The decision, authored by Justice Harry Blackmun, did not grant women full abortion rights but said that states could only ban abortion at the point where the fetus was viable outside of the womb. The decision struck down widespread federal and state laws banning reproductive rights and ushered in federal protections of those rights, until Friday’s ruling. Now a woman’s right to an abortion will be decided by individual states. 

What does the Supreme Court’s ruling mean for Georgia?

In May 2019, Gov. Brian Kemp signed a law that prohibits Georgia physicians from performing abortions beyond six weeks, except in special circumstances. A federal judge blocked that law in 2020, ruling it was unconstitutional because it violated the 14th Amendment’s right to privacy. The state appealed, and the case is pending at the 11th Circuit.

When could Georgia’s six-week abortion ban take effect?

It’s unclear right now. Enacting the law could “happen in a matter of days,” Anthony Michael Kreis, a constitutional law expert at Georgia State University, told 11Alive news.

A spokesperson for the 11th Circuit, where Georgia’s anti-abortion law is stalled, declined to comment on the court’s schedule to Axios.

The Washington Post said Georgia is among seven states that could effectively ban abortion within weeks or months. The ban on abortion at six weeks is essentially a ban on abortion altogether because many women don’t even know they are pregnant until six weeks.

What happens if I’m six weeks pregnant and considering an abortion in Georgia?

“Certainly the Southeast will be very deeply affected by the ruling,” Jackson said. “We would encourage people who are not sure of their gestation to come to a clinic to have an ultrasound and confirmation of pregnancy. From that point, we can determine where else there may be services available.”

What impact will this have on the midterm elections?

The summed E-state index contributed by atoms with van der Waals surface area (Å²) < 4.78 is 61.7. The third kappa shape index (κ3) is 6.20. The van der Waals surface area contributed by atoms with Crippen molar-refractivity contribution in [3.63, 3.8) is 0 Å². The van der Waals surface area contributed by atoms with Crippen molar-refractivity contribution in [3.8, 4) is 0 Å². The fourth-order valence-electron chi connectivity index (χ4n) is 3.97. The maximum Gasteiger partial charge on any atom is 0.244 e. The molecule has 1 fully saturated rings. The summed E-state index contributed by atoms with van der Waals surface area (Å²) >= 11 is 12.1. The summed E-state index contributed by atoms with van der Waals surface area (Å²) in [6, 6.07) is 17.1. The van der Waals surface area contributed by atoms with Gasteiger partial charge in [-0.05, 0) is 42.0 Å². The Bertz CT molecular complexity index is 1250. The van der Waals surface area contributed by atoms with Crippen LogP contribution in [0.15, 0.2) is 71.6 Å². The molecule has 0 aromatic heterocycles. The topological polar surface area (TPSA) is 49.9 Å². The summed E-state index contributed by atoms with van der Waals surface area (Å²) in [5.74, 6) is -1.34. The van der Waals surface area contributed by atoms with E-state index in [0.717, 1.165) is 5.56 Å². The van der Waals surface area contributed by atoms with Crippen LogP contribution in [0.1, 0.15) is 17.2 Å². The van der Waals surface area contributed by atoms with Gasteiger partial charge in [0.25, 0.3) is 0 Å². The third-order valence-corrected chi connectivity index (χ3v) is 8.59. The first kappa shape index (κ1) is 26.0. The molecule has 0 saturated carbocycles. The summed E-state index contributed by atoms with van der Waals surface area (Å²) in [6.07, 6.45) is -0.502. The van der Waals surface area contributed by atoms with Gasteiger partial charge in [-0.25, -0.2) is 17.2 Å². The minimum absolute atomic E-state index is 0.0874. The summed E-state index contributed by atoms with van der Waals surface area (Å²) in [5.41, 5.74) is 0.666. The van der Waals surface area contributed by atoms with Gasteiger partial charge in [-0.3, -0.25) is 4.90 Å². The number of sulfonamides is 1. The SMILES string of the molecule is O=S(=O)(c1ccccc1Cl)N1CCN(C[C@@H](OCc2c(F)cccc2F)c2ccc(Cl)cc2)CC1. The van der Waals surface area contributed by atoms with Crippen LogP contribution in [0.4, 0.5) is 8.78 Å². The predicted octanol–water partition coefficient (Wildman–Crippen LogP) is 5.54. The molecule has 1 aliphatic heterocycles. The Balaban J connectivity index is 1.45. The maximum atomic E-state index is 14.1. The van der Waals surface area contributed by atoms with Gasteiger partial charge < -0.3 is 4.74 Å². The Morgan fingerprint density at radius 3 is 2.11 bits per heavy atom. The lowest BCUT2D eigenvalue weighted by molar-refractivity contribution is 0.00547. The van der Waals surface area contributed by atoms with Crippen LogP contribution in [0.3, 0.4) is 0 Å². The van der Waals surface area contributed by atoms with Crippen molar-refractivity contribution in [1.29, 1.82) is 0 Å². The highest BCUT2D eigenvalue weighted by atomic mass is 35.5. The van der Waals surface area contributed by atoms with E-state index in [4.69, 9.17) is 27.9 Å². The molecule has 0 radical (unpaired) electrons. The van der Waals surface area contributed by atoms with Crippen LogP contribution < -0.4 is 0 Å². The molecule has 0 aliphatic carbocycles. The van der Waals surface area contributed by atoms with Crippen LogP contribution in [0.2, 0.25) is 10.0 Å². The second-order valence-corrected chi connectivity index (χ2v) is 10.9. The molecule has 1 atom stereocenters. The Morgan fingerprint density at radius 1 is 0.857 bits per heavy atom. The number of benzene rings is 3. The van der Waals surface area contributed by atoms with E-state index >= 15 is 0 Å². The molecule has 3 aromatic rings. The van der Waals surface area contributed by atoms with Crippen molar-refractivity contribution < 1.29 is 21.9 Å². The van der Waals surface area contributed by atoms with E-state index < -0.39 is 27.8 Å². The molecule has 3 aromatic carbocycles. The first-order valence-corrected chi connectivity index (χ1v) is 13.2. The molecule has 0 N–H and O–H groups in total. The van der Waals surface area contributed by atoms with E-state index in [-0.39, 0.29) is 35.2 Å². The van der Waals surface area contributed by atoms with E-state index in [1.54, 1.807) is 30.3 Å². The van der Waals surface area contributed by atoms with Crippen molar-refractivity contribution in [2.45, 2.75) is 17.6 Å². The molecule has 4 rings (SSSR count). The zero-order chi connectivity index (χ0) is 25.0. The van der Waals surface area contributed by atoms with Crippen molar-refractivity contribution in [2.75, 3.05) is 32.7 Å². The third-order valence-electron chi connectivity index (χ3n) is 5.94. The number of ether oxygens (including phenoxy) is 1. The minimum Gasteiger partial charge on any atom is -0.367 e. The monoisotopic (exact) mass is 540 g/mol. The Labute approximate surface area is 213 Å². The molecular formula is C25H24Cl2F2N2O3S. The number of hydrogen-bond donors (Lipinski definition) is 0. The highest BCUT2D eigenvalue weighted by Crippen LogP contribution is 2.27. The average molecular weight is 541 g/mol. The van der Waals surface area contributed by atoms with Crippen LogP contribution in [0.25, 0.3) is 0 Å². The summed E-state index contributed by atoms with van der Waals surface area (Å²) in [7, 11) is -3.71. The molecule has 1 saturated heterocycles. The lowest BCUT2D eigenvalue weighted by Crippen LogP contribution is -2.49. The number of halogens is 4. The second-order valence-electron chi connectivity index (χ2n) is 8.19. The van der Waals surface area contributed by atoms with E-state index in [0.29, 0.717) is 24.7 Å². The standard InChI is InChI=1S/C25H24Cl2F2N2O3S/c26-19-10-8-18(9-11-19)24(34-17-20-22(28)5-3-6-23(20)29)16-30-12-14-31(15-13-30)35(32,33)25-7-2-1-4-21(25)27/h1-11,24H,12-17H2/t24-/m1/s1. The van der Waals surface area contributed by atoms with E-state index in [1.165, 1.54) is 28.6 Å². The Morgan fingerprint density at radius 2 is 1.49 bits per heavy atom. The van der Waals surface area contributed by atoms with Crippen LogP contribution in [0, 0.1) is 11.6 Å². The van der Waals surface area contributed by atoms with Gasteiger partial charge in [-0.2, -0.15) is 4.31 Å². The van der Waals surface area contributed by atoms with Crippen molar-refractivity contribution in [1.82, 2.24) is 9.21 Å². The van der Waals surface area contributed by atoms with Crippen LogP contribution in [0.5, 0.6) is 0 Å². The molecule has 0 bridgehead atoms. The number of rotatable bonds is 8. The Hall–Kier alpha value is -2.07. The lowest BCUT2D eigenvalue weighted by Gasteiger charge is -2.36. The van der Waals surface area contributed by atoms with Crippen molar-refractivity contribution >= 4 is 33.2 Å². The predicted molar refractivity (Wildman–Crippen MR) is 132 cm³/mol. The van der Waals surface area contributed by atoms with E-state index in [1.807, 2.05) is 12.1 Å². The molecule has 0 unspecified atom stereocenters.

“This could be decisive in very competitive states like Georgia,” Bullock said. “It’s giving Democrats an issue they can run on, where most of the public agrees with them.” Other political observers say Republicans may try to deflect the issue by focusing on inflation and high gas prices.

How do Georgians generally feel about abortion rights?

Nearly seven in 10 Georgia voters opposed overturning Roe v Wade, according to a January poll from the University of Georgia’s School of Public and International Affairs. Politically, 90% of Democrats, 77% of independents and 43% of Republicans were opposed. Over half –, 53%,-said they strongly or somewhat opposed the Georgia law that would ban abortions at six weeks.

What do lawmakers have to say about the SCOTUS decision?

“It’s a sad day for the court and the country. The only way to protect a woman’s right to choose is for Congress to restore Roe v. Wade.”

- President Biden

“American women today have less freedom than their mothers. It’s a slap in the face to women.”

-Speaker of the House Nancy Pelosi

“This is a historic victory for countless unborn lives.”

-Gov. Brian Kemp

“I am appalled. Enraged. Undaunted and ready to fight back. Our freedom matters. Our rights matter. We will not be still.”

-Stacey Abrams, Kemp’s Democratic gubernatorial challenger

“I’m outraged by the Supreme Court’s decision. As a pro-choice pastor, I’ll never back down from this fight. Women must be able to make their own health care decisions, not politicians.”

-Sen. Raphael Warnock, senior pastor at Ebenezer Baptist Church, Atlanta

“As a Georgian and a mother, I am most concerned with the impact this decision will have on the women and girls in this state. The basic right of having control over one’s body will now wholly depend on the actions of leaders we elect at the state level.”

-Democratic Georgia Attorney General candidate and State Sen. Jen Jordan

Read SCOTUS opinion here.

Join the Conversation


  1. I detest the opinion of the Supreme Court reversing Roe v Wade. I have never been pregnant but have had close friends and family members have abortions. Yes, there are lots of people that want to adopt but they should follow the standard laws in place, not push women to deliver an unwanted, unneeded pregnancy. They, or the government, should not control the decision. Who knows what influences the pregnant woman’s decision, but it’s not our opinion that matters. And the DISGUSTING, SICK AND UNFORGIVABLE circumstances of rape and incest? How could the Supreme Court let the states make the determination of aborting or keeping a child conceived this way - why do they promote such awful results from these types of creating a child?! That just starts the sickness of children conceived like this. There goes insurance rates/costs again. When a female undergoes such treatment and then has to keep a child created like that? I don’t understand or support this decision. It will definitely influence MY VOTING DECISION. HOW COULD THEY!

    Disappointed in Georgia